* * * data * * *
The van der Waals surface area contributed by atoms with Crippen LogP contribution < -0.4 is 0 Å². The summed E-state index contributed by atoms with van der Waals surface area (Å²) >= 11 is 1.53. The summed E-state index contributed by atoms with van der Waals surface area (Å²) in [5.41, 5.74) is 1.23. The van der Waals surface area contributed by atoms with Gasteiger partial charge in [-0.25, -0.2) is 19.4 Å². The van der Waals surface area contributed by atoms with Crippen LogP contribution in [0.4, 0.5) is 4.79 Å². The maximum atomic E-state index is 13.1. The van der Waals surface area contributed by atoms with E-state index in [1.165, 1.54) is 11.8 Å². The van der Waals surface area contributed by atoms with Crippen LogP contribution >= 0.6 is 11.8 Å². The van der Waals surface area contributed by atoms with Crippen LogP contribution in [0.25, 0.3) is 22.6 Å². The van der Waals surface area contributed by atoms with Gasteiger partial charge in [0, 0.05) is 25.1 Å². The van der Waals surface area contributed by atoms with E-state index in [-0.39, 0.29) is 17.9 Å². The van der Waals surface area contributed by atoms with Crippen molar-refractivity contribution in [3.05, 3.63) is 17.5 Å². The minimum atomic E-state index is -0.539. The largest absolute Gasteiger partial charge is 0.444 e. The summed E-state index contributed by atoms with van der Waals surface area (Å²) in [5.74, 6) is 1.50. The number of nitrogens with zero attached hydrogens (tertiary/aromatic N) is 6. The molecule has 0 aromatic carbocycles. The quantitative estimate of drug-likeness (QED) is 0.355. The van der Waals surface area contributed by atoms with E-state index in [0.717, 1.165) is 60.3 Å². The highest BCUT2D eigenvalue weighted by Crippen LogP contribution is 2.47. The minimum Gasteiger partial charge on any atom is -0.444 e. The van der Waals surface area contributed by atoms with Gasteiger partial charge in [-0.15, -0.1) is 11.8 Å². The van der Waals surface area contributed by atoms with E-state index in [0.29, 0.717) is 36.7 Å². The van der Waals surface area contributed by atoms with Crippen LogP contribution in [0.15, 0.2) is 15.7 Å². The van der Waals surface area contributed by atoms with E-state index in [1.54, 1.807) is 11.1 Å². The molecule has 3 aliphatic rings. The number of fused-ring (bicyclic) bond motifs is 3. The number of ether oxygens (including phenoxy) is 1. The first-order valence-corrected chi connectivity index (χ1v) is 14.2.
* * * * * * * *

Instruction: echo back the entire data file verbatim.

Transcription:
The van der Waals surface area contributed by atoms with Crippen LogP contribution < -0.4 is 0 Å². The summed E-state index contributed by atoms with van der Waals surface area (Å²) >= 11 is 1.53. The summed E-state index contributed by atoms with van der Waals surface area (Å²) in [5.41, 5.74) is 1.23. The van der Waals surface area contributed by atoms with Gasteiger partial charge in [-0.25, -0.2) is 19.4 Å². The van der Waals surface area contributed by atoms with Crippen LogP contribution in [0.4, 0.5) is 4.79 Å². The maximum atomic E-state index is 13.1. The van der Waals surface area contributed by atoms with E-state index in [1.165, 1.54) is 11.8 Å². The van der Waals surface area contributed by atoms with Crippen LogP contribution >= 0.6 is 11.8 Å². The van der Waals surface area contributed by atoms with Crippen LogP contribution in [0.25, 0.3) is 22.6 Å². The van der Waals surface area contributed by atoms with Gasteiger partial charge in [0, 0.05) is 25.1 Å². The van der Waals surface area contributed by atoms with E-state index in [-0.39, 0.29) is 17.9 Å². The van der Waals surface area contributed by atoms with Crippen molar-refractivity contribution in [3.05, 3.63) is 17.5 Å². The minimum atomic E-state index is -0.539. The largest absolute Gasteiger partial charge is 0.444 e. The summed E-state index contributed by atoms with van der Waals surface area (Å²) in [5.74, 6) is 1.50. The number of nitrogens with zero attached hydrogens (tertiary/aromatic N) is 6. The molecule has 0 aromatic carbocycles. The quantitative estimate of drug-likeness (QED) is 0.355. The van der Waals surface area contributed by atoms with E-state index in [0.717, 1.165) is 60.3 Å². The highest BCUT2D eigenvalue weighted by Crippen LogP contribution is 2.47. The minimum Gasteiger partial charge on any atom is -0.444 e. The van der Waals surface area contributed by atoms with Gasteiger partial charge in [-0.15, -0.1) is 11.8 Å². The van der Waals surface area contributed by atoms with E-state index in [0.29, 0.717) is 36.7 Å². The van der Waals surface area contributed by atoms with Crippen LogP contribution in [0.15, 0.2) is 15.7 Å². The van der Waals surface area contributed by atoms with E-state index in [1.54, 1.807) is 11.1 Å². The molecule has 3 aliphatic rings. The number of fused-ring (bicyclic) bond motifs is 3. The number of ether oxygens (including phenoxy) is 1. The first-order valence-corrected chi connectivity index (χ1v) is 14.2.